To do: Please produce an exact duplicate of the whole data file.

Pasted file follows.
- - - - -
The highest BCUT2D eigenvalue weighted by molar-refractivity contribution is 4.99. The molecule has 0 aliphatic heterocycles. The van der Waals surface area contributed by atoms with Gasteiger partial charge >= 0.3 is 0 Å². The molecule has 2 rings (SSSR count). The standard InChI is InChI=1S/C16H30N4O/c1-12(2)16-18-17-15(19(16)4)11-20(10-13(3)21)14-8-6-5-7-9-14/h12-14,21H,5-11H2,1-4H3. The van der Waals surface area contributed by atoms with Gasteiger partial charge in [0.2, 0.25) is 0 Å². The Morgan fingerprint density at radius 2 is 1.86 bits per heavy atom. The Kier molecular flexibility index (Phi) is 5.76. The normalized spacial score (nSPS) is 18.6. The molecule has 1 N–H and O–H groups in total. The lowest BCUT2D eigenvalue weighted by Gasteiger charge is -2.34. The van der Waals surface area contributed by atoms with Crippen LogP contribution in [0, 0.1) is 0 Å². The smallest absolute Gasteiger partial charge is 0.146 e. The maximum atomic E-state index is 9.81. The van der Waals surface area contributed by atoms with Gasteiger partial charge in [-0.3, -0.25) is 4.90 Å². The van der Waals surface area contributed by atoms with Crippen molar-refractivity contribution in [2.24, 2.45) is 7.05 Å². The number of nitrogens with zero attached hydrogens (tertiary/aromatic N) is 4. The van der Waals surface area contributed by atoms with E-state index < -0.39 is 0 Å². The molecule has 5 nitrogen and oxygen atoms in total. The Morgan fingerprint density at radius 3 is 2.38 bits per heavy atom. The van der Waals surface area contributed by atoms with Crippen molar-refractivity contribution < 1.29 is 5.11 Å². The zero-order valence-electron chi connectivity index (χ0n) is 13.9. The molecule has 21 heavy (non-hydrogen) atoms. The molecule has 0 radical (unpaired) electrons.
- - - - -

The highest BCUT2D eigenvalue weighted by molar-refractivity contribution is 4.99. The molecule has 0 aliphatic heterocycles. The van der Waals surface area contributed by atoms with Gasteiger partial charge >= 0.3 is 0 Å². The molecule has 2 rings (SSSR count). The standard InChI is InChI=1S/C16H30N4O/c1-12(2)16-18-17-15(19(16)4)11-20(10-13(3)21)14-8-6-5-7-9-14/h12-14,21H,5-11H2,1-4H3. The van der Waals surface area contributed by atoms with Gasteiger partial charge in [0.2, 0.25) is 0 Å². The Morgan fingerprint density at radius 2 is 1.86 bits per heavy atom. The Kier molecular flexibility index (Phi) is 5.76. The normalized spacial score (nSPS) is 18.6. The molecule has 1 N–H and O–H groups in total. The lowest BCUT2D eigenvalue weighted by Gasteiger charge is -2.34. The van der Waals surface area contributed by atoms with Crippen LogP contribution in [0, 0.1) is 0 Å². The smallest absolute Gasteiger partial charge is 0.146 e. The maximum atomic E-state index is 9.81. The van der Waals surface area contributed by atoms with Gasteiger partial charge in [-0.3, -0.25) is 4.90 Å². The van der Waals surface area contributed by atoms with Crippen molar-refractivity contribution in [2.24, 2.45) is 7.05 Å². The number of nitrogens with zero attached hydrogens (tertiary/aromatic N) is 4. The van der Waals surface area contributed by atoms with E-state index < -0.39 is 0 Å². The molecule has 5 nitrogen and oxygen atoms in total. The Morgan fingerprint density at radius 3 is 2.38 bits per heavy atom. The van der Waals surface area contributed by atoms with Crippen molar-refractivity contribution < 1.29 is 5.11 Å². The zero-order valence-electron chi connectivity index (χ0n) is 13.9. The molecule has 21 heavy (non-hydrogen) atoms. The molecule has 0 radical (unpaired) electrons.